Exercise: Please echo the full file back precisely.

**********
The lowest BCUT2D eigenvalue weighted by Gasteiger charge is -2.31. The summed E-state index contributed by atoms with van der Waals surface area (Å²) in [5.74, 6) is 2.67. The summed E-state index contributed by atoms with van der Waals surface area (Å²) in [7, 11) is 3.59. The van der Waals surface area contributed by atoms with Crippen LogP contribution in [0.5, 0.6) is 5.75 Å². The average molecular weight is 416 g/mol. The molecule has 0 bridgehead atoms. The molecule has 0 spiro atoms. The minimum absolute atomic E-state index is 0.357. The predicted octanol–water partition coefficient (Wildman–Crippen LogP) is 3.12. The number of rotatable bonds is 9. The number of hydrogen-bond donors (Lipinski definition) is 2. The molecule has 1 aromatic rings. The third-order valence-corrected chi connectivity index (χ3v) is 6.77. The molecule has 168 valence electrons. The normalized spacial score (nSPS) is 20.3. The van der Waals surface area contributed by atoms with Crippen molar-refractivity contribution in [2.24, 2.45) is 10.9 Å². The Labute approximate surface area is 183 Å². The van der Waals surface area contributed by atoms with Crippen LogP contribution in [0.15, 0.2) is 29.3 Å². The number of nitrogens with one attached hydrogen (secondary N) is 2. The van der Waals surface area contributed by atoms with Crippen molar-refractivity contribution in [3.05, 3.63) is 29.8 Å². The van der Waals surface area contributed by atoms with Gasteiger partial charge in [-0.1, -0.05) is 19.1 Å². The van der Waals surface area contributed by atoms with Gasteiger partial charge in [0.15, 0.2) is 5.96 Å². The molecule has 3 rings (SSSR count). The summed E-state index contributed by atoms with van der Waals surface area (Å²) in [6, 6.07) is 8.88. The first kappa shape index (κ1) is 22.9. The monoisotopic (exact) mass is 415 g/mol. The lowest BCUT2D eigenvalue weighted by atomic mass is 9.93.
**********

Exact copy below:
The lowest BCUT2D eigenvalue weighted by Gasteiger charge is -2.31. The summed E-state index contributed by atoms with van der Waals surface area (Å²) in [5.74, 6) is 2.67. The summed E-state index contributed by atoms with van der Waals surface area (Å²) in [7, 11) is 3.59. The van der Waals surface area contributed by atoms with Crippen LogP contribution in [0.5, 0.6) is 5.75 Å². The average molecular weight is 416 g/mol. The molecule has 0 bridgehead atoms. The molecule has 0 spiro atoms. The minimum absolute atomic E-state index is 0.357. The predicted octanol–water partition coefficient (Wildman–Crippen LogP) is 3.12. The number of rotatable bonds is 9. The number of hydrogen-bond donors (Lipinski definition) is 2. The molecule has 1 aromatic rings. The third-order valence-corrected chi connectivity index (χ3v) is 6.77. The molecule has 168 valence electrons. The normalized spacial score (nSPS) is 20.3. The van der Waals surface area contributed by atoms with Crippen molar-refractivity contribution in [2.24, 2.45) is 10.9 Å². The Labute approximate surface area is 183 Å². The van der Waals surface area contributed by atoms with Crippen LogP contribution in [0.15, 0.2) is 29.3 Å². The number of nitrogens with one attached hydrogen (secondary N) is 2. The van der Waals surface area contributed by atoms with Crippen molar-refractivity contribution in [3.05, 3.63) is 29.8 Å². The van der Waals surface area contributed by atoms with Gasteiger partial charge in [-0.1, -0.05) is 19.1 Å². The van der Waals surface area contributed by atoms with Gasteiger partial charge in [0.15, 0.2) is 5.96 Å². The molecule has 3 rings (SSSR count). The summed E-state index contributed by atoms with van der Waals surface area (Å²) in [6, 6.07) is 8.88. The first kappa shape index (κ1) is 22.9. The monoisotopic (exact) mass is 415 g/mol. The lowest BCUT2D eigenvalue weighted by atomic mass is 9.93.